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This portrait shows the competent linear style that made Van Mierevelt a favoured artist of The Hague court. The image is restrained and conservative in technique and composition, with the details of costume and face rendered with the same meticulous care. The lady’s dark dress, lavishly embroidered bodice and ruff are typical of Netherlandish dress at the beginning of the seventeenth century. Linen ruffs first became fashionable dress for men and women in the sixteenth century, and persisted in the Netherlands into the seventeenth century, becoming increasingly larger and more elaborate as seen here. At about the time the present portrait was painted, however, such stiff formal attire was gradually being abandoned by the upper classes in favour of French fashions which were softer and more elegant.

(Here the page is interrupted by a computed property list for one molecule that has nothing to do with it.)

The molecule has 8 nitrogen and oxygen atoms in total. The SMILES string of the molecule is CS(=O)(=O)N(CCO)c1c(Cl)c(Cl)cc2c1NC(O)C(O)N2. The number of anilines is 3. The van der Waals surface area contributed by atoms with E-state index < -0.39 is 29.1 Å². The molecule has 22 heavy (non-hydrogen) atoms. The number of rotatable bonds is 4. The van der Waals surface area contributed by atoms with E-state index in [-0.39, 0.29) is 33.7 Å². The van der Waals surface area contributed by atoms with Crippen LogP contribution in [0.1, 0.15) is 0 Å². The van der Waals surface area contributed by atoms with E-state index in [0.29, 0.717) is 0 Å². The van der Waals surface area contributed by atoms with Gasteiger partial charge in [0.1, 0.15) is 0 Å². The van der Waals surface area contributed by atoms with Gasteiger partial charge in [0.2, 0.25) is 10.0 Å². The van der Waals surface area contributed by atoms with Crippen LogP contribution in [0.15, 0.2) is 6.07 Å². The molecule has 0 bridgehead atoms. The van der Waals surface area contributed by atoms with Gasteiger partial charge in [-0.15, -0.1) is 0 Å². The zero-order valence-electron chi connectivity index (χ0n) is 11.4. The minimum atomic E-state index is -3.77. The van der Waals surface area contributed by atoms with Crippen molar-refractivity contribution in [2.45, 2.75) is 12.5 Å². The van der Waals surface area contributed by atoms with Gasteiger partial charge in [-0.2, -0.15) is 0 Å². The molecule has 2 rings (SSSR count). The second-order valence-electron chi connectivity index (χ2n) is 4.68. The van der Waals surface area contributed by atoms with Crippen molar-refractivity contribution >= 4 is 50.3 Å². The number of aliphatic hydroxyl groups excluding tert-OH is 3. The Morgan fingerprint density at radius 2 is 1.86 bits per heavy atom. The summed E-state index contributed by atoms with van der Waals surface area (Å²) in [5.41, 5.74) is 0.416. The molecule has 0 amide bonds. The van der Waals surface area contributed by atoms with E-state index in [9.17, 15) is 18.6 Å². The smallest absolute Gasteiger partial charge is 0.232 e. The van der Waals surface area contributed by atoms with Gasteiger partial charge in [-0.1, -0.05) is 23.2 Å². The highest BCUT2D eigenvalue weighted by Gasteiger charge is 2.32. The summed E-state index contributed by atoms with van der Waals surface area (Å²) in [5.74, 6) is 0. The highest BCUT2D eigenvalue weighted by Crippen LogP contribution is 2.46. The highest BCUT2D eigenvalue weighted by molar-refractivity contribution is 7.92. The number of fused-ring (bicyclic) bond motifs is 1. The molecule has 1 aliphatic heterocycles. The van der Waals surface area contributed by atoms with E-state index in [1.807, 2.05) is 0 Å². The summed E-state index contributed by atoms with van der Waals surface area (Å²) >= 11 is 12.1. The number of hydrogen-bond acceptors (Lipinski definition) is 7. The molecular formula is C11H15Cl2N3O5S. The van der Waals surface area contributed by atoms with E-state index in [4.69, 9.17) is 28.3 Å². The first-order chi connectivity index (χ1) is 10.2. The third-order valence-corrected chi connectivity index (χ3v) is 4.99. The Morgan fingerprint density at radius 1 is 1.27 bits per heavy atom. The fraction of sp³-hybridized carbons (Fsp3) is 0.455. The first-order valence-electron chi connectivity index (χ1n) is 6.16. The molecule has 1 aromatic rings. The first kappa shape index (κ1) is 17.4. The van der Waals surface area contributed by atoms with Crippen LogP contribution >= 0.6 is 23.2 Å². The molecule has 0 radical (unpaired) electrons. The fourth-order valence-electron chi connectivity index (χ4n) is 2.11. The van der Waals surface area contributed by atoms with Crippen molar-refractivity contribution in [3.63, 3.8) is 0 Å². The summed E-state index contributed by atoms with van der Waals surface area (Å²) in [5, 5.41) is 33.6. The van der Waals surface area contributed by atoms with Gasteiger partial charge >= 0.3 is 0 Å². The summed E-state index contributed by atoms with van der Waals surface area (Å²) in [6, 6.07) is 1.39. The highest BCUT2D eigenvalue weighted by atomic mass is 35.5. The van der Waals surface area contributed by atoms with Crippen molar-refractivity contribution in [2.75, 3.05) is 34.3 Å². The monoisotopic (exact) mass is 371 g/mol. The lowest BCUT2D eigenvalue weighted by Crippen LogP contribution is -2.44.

The Wallace Collection



Portrait of a Lady




oil on oak panel


H 61.7 x W 56.1 cm

Accession number


Acquisition method

acquired by Sir Richard Wallace, possibly 1872; bequeathed to the nation by Lady Wallace, 1897

Work type



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The Wallace Collection

Hertford House, Manchester Square, London, Greater London W1U 3BN England

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